Tactile Robotics Group

Robots with a human-like sense of touch could transform our economy and society by doing physical tasks that people currently need to do. We're bringing together experts in robotics, neuroscience and biomimetics to build that future.

‌We take our sense of touch for granted but we rely on it every day. The interaction between skin and brain in the natural world is subtle and exceedingly complicated. Creating a robot equivalent could open up a host of potential applications including:-

  • factories - autonomous assembly lines
  • homes - robot helpers for personal care 
  • food production - picking and sorting
  • healthcare - in nursing and surgery‌
  • disaster relief - help in dangerous environments 

Artificial touch will need to be robust, accurate and sophisticated. We make and develop novel 3D-printed tactile sensors and hands, such as the award-winning 3D-printed tactile fingertip (Tac Tip). We write the algorithms that make the robots function. We apply computational neuroscience to those sensors and algorithms to mimic the way the brain processes tactile information.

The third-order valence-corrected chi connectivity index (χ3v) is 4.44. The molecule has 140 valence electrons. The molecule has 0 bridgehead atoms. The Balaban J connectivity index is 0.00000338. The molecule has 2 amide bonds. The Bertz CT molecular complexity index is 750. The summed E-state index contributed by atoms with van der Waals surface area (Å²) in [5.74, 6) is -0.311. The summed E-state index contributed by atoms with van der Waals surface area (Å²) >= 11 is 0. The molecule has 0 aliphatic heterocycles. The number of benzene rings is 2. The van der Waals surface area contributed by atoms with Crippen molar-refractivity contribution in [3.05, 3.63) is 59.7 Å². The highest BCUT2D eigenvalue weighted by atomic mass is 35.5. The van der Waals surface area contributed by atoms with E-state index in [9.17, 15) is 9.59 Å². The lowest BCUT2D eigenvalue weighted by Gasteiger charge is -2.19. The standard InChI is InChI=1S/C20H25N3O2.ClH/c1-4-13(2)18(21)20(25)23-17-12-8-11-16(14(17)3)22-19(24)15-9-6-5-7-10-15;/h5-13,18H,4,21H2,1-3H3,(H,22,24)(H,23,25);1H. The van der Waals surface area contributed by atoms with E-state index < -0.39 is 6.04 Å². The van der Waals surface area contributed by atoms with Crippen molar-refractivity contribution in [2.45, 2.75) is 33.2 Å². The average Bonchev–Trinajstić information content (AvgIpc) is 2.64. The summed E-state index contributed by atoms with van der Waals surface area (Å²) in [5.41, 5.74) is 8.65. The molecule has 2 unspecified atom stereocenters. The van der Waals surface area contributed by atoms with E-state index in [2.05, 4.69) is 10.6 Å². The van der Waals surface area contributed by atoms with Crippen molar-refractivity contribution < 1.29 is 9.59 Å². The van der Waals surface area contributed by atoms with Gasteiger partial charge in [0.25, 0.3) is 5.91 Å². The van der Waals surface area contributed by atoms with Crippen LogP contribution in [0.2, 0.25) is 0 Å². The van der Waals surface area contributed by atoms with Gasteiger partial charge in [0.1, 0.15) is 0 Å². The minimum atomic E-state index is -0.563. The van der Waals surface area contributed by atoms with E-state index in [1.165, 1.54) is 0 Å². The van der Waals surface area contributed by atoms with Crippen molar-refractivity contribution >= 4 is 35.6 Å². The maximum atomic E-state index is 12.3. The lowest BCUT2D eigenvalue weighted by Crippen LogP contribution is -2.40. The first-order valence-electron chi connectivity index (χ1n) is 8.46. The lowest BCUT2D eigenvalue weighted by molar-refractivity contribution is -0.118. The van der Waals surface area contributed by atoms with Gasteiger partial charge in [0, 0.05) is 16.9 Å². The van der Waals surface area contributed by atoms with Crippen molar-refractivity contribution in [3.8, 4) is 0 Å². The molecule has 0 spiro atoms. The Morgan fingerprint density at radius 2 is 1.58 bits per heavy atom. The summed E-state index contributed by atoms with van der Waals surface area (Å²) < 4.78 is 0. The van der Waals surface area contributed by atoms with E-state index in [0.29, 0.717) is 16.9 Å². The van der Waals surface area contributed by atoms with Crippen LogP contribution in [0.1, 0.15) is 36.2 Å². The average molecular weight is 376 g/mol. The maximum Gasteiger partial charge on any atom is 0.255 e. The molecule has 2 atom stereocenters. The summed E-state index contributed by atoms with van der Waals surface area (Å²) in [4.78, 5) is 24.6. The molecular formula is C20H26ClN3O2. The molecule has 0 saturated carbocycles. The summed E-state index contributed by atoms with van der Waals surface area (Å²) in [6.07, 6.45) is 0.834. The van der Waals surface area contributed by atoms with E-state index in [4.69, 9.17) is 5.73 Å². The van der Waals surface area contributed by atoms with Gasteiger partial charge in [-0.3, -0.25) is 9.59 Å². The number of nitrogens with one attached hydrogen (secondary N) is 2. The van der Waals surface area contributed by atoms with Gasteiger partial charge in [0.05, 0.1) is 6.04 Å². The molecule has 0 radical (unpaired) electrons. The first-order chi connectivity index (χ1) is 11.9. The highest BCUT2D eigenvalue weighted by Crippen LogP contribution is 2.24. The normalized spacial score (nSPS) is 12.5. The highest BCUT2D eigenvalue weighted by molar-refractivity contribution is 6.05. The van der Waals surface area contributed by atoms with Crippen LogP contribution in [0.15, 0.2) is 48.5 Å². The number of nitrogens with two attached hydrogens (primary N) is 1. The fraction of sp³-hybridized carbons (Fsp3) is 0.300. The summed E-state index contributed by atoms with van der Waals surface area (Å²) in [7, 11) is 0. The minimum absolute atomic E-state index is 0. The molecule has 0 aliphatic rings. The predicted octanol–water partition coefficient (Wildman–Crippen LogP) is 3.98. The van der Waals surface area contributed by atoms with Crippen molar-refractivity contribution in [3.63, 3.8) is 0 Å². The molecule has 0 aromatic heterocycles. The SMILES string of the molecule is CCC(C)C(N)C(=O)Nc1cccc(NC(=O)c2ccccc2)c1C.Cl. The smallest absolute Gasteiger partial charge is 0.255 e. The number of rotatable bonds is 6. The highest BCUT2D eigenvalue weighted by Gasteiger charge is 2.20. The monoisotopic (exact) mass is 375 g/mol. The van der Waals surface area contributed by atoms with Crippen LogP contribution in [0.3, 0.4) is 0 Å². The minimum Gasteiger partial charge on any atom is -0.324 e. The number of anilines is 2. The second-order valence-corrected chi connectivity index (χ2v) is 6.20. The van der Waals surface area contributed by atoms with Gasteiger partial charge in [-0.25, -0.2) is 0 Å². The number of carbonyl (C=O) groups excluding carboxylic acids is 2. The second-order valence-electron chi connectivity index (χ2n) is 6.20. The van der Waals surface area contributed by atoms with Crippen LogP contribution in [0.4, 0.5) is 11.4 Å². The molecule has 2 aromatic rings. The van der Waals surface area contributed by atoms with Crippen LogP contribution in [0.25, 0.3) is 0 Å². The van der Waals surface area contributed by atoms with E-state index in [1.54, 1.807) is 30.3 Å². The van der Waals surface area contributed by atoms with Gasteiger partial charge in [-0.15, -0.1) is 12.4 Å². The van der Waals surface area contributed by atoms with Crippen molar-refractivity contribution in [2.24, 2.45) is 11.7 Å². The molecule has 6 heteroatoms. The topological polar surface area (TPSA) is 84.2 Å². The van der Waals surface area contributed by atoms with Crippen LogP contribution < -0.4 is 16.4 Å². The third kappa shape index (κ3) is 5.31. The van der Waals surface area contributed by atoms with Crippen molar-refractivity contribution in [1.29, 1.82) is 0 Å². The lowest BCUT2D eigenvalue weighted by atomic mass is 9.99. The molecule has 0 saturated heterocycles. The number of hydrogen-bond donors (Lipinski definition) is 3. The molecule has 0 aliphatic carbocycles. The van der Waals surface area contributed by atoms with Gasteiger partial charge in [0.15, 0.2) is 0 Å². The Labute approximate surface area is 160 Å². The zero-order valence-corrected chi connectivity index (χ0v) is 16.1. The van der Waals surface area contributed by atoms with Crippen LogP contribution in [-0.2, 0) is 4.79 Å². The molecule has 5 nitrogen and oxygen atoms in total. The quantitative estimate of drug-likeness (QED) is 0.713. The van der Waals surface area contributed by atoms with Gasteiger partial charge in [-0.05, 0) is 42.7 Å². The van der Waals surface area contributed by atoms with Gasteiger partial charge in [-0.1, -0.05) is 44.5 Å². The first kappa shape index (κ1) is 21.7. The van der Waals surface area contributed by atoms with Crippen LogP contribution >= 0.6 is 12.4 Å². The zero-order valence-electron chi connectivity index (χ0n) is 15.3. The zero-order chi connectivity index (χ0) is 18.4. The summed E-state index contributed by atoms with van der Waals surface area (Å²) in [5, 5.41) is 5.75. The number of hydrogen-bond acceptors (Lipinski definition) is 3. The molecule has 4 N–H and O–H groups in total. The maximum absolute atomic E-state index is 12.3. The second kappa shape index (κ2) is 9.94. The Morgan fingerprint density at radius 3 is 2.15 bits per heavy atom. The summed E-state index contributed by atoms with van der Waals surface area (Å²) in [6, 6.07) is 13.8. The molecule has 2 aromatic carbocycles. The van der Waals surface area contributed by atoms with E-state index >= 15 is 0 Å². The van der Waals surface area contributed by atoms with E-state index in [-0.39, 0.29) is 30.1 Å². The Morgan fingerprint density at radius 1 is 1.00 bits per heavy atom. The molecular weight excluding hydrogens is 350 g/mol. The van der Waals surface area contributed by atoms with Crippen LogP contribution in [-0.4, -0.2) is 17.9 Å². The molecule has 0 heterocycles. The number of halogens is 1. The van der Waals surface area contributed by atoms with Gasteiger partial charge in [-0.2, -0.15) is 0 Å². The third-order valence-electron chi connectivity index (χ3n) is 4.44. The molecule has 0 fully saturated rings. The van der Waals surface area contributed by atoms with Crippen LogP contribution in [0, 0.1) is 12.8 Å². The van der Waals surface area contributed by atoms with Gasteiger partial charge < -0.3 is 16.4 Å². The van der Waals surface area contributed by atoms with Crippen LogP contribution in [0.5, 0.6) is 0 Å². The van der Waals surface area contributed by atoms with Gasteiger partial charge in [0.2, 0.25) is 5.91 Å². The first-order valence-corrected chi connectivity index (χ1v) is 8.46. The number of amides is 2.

Tactile robotics aims to give artificial fingertips a human-like sense of touch, so that robots can interact with their surroundings like we do with our hands.

Professor Nathan Lepora, Head of Tactile Robotics, BRL

Testing times in the lab

Can a robot 'hand' get to grips with everyday objects?

Demo of the TacTip biomimetic optical tactile sensor.

Exterior of Bristol Robotics Laboratory Bristol Robotics Laboratory

We're based at the Bristol Robotics Laboratory (BRL), the largest robotics laboratory in the UK and a collaboration with the University of the West of England (UWE). 

Robotics equipment with model human head Investing in the future

A million pound Leverhulme Leadership Award, matched by a similar amount from the University of Bristol supports staff and cutting-edge equipment. 

Haptic display creating ring of blue light on human hand Feeling haptic holograms

A collaboration with Ultraleap to test mid-air haptic displays with artificial fingertips.

Robot hand holding a Rubik's cube Learning to feel

A collaboration with Google DeepMind to apply Deep Reinforcement Learning to robot touch.

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